Who was Josh Crane? Bodybuilder who died saving swimmers in American River was a Navy veteran

Crews discovered Crane's body downstream from the San Juan Rapids on July 30


                            Who was Josh Crane? Bodybuilder who died saving swimmers in American River was a Navy veteran
Josh Crane jumped off his paddle board without hesitation to rescue the swimmers (Josh Crane/Instagram)
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Bodybuilder Josh Crane, 30, jumped into the American River in California after seeing two swimmers in distress on Friday, July 29. Unfortunately, he did not make it out of the water alive even though he managed to save the two lives.

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Crane most recently competed in the Governor's Cup in 2022. He was well-known for his willingness to "do anything" to help those in need. “My brother was a humble guy and anybody who knew him knew he has the biggest heart ever imaginable. he would do anything, he'd give you the shirt off his back and just be there,” Josh's sister Jessica Crane told ABC10. “That's something that I knew that we would do. No matter where no matter what,” she added.

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Bodybuilder Josh Crane has died after trying to save two people who were rafting (Credit: Josh Crane/Instagram)
Bodybuilder Josh Crane has died after trying to save two people who were rafting (Josh Crane/Instagram)

Crane's family confirmed that he organized a group of UC Davis students to go tubing on the American River. Two of the students were caught in the rapids on their tubes. Crane is said to have jumped off his paddleboard without hesitation and saved them.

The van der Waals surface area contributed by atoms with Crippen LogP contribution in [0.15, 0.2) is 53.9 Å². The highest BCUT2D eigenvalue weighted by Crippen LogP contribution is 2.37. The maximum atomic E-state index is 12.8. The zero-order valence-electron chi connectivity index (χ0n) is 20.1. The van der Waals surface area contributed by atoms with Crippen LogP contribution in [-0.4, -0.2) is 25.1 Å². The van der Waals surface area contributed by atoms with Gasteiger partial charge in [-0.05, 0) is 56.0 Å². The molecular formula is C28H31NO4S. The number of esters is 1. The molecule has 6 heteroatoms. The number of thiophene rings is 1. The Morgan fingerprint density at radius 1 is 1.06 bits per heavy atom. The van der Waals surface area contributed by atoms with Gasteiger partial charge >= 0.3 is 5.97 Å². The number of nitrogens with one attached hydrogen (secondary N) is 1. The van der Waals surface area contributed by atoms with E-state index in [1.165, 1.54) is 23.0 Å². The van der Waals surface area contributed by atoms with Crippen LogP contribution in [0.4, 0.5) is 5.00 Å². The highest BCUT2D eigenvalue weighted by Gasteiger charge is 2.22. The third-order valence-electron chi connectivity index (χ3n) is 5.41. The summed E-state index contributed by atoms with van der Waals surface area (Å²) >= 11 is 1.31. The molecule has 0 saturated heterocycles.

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"Two females were stuck on tubes, and my brother was on a paddleboard, and they were asking for help," said Josh Crane's sister. "So he jumped off his paddleboard, like he would to help anybody and without hesitation, without questions, jumped off his paddleboard and jumped in the water and got them out."

"This river could potentially be unforgiving," Sacramento Metropolitan Fire District Cpt Parker Wilbourn said. Crews discovered Crane's body downstream from the San Juan Rapids on July 30. He was a fourth-year medical student at UC Davis and was set to graduate next spring.

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Crane's job as a Navy veteran took him all over the world, including Camp Pendleton and as far as Japan. He joined the force right after graduating from high school.

"He was my best friend, my biggest motivator, my hero," Jessica said. "And he proved that in everything he did."

UC Davis School of Medicine wrote on Facebook, "We are deeply saddened by the recent passing of Joshua Crane, one of our MS4s, in a tragic American River accident. Our thoughts are with his family and loved ones as we support each other through this heartbreaking loss. He was an extraordinary young man devoted to helping others."

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The comments were soon filled with tributes to Crane. "RIP to a real-life superhero," one person said. "RIP, blessed by his innate heroic action," said another. A third stated: "King, hero, and brother, may you rest in peace. I will miss you, may you keep lifting in heaven."

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